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Who Dey Perspective Takes on The Cincinnati Enquirer

Paul Brown Stadium
Paul Brown Stadium

The Cincinnati Enquirer's Barry Horstman recently wrote an article about Tim Mara, a downtown lawyer who opposed the 1996's Issue 1, which was a half-cent sales tax increase used to fund the building of the Reds and Bengals new stadiums.

Horstman said that if anybody could now say "I told you so," it's Mara and quoted Mara, saying:

"People still approach me on the street and say, 'You were right, Tim," Mara said, chuckling. "My response is, 'I wish I had bee wrong.' It's turned out to be much worse than we thought. But I get no satisfaction, because the consequences are so dire."

In response, the Cincinnati Bengals' public relations director, Jack Brennan, wrote the latest Who Dey Perspective saying that if Mara can say "I told you so" it's not because of the Issue 1.

Brennan says that if Mara, or anyone else in the Cincinnati area, is upset with the current state of Hamilton County, the fingers shouldn't be pointed at the Bengals, Reds or the stadium tax, but they should be pointed at the county its self.

In truth, the Bengals signed essentially a standard NFL lease, and the Reds signed a standard MLB lease. And the County's current funding problems stem not from the leases, but from the County's subsequent decisions to use the stadium fund for projects that have nothing to do with the stadia -- stretching the fund far beyond the purposes that voters approved. If nothing else had happened besides those leases and the new riverfront stadiums that they built, finances would not be a problem today and the story would end there.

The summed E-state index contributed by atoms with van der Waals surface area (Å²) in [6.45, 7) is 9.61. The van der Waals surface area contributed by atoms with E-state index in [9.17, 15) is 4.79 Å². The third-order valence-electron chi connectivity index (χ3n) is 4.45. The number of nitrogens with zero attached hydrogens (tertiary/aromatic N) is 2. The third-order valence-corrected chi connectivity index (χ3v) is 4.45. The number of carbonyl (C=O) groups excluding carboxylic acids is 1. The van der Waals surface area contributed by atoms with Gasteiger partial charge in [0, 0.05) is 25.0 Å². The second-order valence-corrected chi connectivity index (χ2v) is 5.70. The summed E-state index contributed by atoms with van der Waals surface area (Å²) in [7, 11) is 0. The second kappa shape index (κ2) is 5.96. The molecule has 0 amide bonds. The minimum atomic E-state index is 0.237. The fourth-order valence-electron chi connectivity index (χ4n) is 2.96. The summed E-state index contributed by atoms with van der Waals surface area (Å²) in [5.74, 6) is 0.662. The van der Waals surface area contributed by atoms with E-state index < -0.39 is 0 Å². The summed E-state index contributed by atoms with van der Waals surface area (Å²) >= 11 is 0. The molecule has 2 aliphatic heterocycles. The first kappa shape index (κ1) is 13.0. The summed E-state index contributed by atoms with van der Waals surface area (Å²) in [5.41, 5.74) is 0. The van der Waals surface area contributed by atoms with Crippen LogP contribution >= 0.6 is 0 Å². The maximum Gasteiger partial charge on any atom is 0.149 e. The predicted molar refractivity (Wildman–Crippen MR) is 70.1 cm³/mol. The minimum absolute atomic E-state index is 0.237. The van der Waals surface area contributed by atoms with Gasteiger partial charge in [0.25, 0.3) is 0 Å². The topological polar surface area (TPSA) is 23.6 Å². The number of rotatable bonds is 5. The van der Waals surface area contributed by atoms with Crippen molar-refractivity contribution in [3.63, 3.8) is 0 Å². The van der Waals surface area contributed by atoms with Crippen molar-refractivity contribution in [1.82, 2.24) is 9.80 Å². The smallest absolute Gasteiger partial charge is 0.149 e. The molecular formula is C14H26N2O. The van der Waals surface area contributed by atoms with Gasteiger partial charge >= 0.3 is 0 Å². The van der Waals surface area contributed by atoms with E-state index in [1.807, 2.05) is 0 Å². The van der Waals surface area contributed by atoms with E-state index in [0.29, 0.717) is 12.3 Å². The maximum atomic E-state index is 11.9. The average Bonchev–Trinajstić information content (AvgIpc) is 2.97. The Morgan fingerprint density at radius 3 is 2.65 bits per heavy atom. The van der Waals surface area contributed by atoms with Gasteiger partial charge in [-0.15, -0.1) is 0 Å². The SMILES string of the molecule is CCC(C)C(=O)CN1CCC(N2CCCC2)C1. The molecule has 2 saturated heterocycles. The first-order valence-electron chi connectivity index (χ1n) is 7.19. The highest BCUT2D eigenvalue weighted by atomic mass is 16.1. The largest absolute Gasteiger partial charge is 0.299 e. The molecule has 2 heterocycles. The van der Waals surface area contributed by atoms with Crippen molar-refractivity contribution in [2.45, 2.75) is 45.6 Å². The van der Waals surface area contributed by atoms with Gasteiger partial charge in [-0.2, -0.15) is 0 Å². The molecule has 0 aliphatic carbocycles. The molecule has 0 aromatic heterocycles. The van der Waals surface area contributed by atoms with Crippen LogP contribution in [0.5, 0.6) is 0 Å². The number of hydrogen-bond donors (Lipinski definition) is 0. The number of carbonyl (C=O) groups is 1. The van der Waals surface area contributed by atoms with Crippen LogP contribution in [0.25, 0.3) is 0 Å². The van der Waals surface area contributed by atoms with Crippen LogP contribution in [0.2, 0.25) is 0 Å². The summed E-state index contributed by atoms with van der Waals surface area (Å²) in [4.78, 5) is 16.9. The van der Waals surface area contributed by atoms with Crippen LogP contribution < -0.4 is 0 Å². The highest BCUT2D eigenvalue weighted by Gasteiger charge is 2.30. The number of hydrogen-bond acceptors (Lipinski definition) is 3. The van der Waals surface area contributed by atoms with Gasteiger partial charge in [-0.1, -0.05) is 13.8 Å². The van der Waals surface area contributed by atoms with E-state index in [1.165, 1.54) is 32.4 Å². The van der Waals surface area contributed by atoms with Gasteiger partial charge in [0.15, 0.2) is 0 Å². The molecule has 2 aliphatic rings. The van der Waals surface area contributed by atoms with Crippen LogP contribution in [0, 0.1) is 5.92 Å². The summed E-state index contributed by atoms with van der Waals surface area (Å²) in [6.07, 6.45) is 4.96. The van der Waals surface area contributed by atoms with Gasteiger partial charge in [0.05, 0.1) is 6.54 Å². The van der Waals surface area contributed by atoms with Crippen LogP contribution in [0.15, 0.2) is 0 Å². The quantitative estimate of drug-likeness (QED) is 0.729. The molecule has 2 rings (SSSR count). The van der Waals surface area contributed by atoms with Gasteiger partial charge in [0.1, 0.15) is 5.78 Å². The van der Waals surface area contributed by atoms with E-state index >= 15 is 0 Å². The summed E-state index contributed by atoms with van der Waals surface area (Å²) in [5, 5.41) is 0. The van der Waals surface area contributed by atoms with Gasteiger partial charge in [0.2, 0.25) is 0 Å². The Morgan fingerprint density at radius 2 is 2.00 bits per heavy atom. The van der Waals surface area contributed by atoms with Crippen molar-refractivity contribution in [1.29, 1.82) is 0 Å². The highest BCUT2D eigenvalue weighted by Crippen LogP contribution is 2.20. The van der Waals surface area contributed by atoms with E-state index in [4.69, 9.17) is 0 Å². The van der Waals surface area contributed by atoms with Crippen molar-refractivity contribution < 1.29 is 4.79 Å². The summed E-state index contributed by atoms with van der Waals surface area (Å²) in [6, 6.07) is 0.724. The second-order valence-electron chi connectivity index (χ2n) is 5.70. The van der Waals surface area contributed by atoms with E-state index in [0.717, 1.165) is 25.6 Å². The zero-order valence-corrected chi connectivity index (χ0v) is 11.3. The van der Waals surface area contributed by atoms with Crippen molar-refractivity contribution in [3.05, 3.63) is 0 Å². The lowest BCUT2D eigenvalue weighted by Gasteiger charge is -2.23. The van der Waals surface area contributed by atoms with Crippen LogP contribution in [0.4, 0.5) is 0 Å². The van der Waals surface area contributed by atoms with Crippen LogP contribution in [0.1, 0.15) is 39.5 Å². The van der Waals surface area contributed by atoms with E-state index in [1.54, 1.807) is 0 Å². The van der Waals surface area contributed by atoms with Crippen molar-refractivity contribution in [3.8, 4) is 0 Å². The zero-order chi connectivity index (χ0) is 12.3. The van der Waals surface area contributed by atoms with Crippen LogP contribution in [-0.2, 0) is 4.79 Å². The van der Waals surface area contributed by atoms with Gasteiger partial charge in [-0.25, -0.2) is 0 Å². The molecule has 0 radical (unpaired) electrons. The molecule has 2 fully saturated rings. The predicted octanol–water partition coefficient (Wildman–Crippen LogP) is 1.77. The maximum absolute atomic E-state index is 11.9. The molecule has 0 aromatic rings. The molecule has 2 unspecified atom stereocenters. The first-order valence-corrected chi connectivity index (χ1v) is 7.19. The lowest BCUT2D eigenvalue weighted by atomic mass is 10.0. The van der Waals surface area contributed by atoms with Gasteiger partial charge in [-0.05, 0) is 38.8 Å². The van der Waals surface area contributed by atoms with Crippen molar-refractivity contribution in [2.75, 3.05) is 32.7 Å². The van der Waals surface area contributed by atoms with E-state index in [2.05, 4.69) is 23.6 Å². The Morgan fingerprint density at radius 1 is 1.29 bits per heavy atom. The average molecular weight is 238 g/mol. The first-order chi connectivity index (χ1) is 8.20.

Brennan used some examples to prove his point. He mentioned some projects that Hamilton County has spent money from the stadium fund on. Those projects include:

  • $10 million for the Ft. Washington highway project
  • purchased $100 million worth of downtown privately owned riverfront property to push development
  • subsidized The Banks development project
  • Doubled the commitment to public schools from $5 million dollars per year to $10 million per year

Brennan does say that the decision to spend nearly $200 million on these projects was a good thing.

There are, of course, real benefits that have resulted from some of the decisions. Cincinnati Public Schools have more resources, there is excitement at the opening of housing and new restaurants at The Banks, and there is a new park about to open on the riverfront. But the point here is that the decisions to fund those public projects were not made by the voters, and they were not made by the sports teams (who benefit very little from them). They were made by Hamilton County politicians.

Brennan's criticism of Hortsman's article in The Enquirer ended when he stated that the Bengals and Reds aren't to blame for the current state of the county and if Mara is right "it is for the wrong reasons."